Backlash forces Government class size U-turn
TRACY WATKINS, STACEY KIRK, VERNON SMALL AND DANYA LEVY
The decision to abandon changes to class sizes was made in a crisis conference call between senior Cabinet ministers and Prime Minister John Key in the middle of his night in Germany.
Education Minister Hekia Parata announced the major U-turn this afternoon.
Key today insisted the decision to axe the controversial policy came from Parata, and was not a case of him pulling the rug out from under her.
He also stood by the policy as the right one and suggested the government only flip-flopped because of the backlash.
"We were effectively saying to the sector 'here is quite a lot of cash to fund [teacher] development [funded] by making what we think - I still think - is a very modest alteration of class sizes'. But what is clear is that parents don’t see it as modest and in the end perception is reality."
Key signalled he still had confidence in Parata and said she would not be pulled from the education portfolio, despite the heavy damage her class size decision has inflicted on his government.
"Hekia Parata will be the education minister for this term."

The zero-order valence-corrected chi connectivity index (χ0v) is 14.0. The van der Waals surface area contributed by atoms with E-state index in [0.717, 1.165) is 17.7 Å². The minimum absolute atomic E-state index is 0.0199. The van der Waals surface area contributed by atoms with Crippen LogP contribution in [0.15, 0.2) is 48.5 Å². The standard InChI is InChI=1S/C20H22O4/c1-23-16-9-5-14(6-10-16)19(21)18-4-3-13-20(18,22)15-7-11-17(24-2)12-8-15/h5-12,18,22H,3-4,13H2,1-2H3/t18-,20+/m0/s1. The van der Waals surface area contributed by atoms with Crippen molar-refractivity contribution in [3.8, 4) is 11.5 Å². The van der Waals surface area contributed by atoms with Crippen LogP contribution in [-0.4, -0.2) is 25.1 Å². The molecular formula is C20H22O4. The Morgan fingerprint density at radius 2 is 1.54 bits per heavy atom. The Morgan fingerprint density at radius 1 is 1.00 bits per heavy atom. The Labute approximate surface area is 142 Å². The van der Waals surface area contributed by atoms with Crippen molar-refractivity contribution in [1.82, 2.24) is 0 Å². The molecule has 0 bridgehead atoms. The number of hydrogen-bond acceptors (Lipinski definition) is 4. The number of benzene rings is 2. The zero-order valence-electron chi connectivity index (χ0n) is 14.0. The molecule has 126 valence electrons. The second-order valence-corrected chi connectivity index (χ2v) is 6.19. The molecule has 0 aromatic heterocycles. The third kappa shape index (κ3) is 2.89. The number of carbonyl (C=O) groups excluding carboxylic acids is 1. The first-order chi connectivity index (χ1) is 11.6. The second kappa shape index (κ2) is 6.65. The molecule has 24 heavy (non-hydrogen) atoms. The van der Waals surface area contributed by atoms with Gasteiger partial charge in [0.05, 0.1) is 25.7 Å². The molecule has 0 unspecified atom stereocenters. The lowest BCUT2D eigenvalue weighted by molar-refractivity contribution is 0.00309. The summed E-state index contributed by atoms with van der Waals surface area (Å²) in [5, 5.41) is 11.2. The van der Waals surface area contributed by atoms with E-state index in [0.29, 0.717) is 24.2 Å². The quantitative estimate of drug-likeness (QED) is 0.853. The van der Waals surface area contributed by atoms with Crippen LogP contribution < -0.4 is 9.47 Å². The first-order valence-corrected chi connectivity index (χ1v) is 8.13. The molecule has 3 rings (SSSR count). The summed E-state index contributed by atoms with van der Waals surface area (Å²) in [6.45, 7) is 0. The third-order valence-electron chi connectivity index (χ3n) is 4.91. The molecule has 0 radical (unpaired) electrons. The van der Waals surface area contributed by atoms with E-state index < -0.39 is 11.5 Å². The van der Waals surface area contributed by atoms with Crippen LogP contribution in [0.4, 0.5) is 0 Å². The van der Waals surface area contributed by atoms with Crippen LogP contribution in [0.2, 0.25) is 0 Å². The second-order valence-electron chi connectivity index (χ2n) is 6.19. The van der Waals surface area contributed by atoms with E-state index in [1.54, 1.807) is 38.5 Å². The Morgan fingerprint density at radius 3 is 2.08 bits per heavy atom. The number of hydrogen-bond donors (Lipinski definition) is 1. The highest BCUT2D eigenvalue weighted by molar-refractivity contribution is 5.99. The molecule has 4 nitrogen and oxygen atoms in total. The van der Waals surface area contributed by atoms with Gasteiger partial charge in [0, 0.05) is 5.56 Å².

Opposition parties are relieved by the back down, but are calling for the Key to apologise for a storm of "angst and concern" placed on parents and teachers.
The planned changes announced in last month's Budget were to have saved the Government around $174 million over four years.
Parata said the Government had decided not to make the changes after it became clear parents did not accept the change.
Both Labour and the Greens called on John Key to take responsibility, saying he should apologise and ask Parata to step aside from her Education portfolio.
"It’s fantastic that the Government recognises its mistake and has made a full back-down over teacher class size increases," Greens Co-leader Metiria Turei said.
"But the Prime Minister needs to take responsibility for the mess he has left the education sector in."
Turei said the debacle had "destabilised the education system", and the Government had now lost the faith of the entire schools sector as well as New Zealand parents.
"It is now impossible for Ms Parata to continue as Education Minister when she has alienated the entire sector," she said.
Labour leader David Shearer said the "humiliating backdown" was a win for New Zealand parents, but the turn-around was only a political one.
"Hekia Parata says she decided to reverse the plan following a 'disproportionate amount of anxiety' from parents.
"This plainly demonstrates that National still did not think that the policy was wrong. The Government still doesn’t get the damage that increased classes sizes will do to children’s learning," he said.
New Zealand First said that the Government pursued the policy in the first showed it was cutting costs with little thought of the consequences.
"The Government hasn’t finished with its slash and burn tactics just because they have backed down on their stupendously stupid idea of bigger class room sizes," said Education spokeswoman Tracy Martin.
"It was a dumb idea when it was announced in the budget and it remains a dumb idea today."